With more and more New Jersey schools planning to start the new school year all virtual , there is growing concern about how this will impact special education students.

“We’re all trying to balance physical health and educational entitlements," said Suzanne Buchanan, the executive director of Autism New Jersey. "The situation is incredibly dynamic and complex and it does bring up concerns for students with autism and special needs.”

She said students with special needs are more vulnerable when they don’t get to participate in their person-to-person educational programming.

“They typically learn at a slower rate. They have more to learn and they frequently lose skills more quickly,” she said.

Buchanan said one-on-one, in-person teaching is vital for kids with special needs.

“They’re less socially attuned, they need more direct promoting, they can become easily distracted and they have fewer coping mechanisms in a learning situation,” she said.

"We’re not talking about academics here — we’re talking about safety skills, daily-living skills like making a purchase, so they can be as independent and meaningfully engaged as possible for the rest of their lives," she added. "We obviously are advocating for districts to prioritize for students with special needs.”

Buchanan said during the pandemic, the state and federal governments have not rolled back any of the legal protections afforded to students who have received an Individualized Educational Plan, a document that guides instruction for students evaluated as having special needs.

The state Department of Education has been “highly supportive of very localized and individualized decisions for students with special needs," Buchanan said. “The difficulty going forward is trying to figure out how IEP mandated services can be delivered to the greatest extent possible.”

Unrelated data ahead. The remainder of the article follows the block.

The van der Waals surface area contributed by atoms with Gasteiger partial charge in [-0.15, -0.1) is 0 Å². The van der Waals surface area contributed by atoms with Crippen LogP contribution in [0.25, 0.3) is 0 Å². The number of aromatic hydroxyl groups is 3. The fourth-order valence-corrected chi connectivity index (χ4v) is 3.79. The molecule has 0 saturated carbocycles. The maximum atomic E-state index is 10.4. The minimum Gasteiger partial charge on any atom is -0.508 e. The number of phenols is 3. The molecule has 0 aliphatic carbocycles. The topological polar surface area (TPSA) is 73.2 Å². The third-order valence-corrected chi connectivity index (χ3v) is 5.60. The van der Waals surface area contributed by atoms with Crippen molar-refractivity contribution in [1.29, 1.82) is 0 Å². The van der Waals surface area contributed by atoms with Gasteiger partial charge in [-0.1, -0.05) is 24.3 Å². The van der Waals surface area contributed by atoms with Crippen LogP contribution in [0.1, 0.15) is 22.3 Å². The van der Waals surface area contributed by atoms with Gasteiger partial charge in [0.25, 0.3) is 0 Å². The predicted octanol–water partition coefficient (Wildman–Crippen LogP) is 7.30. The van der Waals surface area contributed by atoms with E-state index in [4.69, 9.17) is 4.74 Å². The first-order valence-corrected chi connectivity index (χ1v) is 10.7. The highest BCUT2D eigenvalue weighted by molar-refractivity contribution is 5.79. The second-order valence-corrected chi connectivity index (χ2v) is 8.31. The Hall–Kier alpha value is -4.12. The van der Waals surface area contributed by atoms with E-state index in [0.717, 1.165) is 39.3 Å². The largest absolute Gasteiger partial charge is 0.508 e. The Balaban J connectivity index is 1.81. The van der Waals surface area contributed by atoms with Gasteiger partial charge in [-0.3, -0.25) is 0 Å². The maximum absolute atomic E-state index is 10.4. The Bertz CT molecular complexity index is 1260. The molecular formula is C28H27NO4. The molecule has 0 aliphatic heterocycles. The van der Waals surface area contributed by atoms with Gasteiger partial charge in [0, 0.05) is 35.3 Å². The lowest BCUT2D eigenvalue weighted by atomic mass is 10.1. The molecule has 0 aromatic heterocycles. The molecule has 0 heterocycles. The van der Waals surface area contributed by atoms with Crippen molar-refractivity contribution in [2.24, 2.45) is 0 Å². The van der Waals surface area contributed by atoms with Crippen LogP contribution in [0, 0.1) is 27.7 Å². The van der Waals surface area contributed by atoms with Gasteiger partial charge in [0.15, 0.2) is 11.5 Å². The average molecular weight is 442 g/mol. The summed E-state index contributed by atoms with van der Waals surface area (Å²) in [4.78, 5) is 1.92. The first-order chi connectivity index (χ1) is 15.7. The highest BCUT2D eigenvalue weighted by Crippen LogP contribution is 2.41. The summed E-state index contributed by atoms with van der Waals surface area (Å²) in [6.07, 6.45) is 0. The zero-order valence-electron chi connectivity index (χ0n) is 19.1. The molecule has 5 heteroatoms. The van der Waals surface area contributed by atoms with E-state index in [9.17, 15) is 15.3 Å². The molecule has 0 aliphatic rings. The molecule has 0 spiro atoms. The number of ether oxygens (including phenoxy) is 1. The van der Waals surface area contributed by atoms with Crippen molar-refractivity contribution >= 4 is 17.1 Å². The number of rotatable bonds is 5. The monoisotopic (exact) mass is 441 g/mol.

Maria Fischer, an attorney at Hinkle Prior and Fischer, a New Jersey law firm that specializes in representing people with disabilities, said the COVID-19 pandemic has been challenging.

“We do see a lot of districts working with parents to come up with unique ways to provide services and they’re listening to the parent as well,” she said.

Fischer said because of the push to virtual learning, many students with special needs are not moving forward and may regress in skills, which means they may need additional services when the pandemic is over.

She strongly recommends parents try to work with school districts as much as possible and try to have their child take advantage of the virtual services being provided but also document the difficulties.

“You know he couldn’t appropriately engage in this kind of a lesson — keep that documentation that shows that you were trying, the district was trying,” she said. “That’s going to be helpful if down the road there is a claim for a compensatory education or for additional services. We don’t want the district being able to say we tried to provide it but you just didn’t try to do it.”

She also suggested documenting problem behaviors with the child.

“You want to keep track of where you see the regression and where you see skills being lost. That’s going to be helpful when we all sit down at a table at the end of this and say, 'What do we need to get [the student] back on track?' This documentation may become extremely important.”

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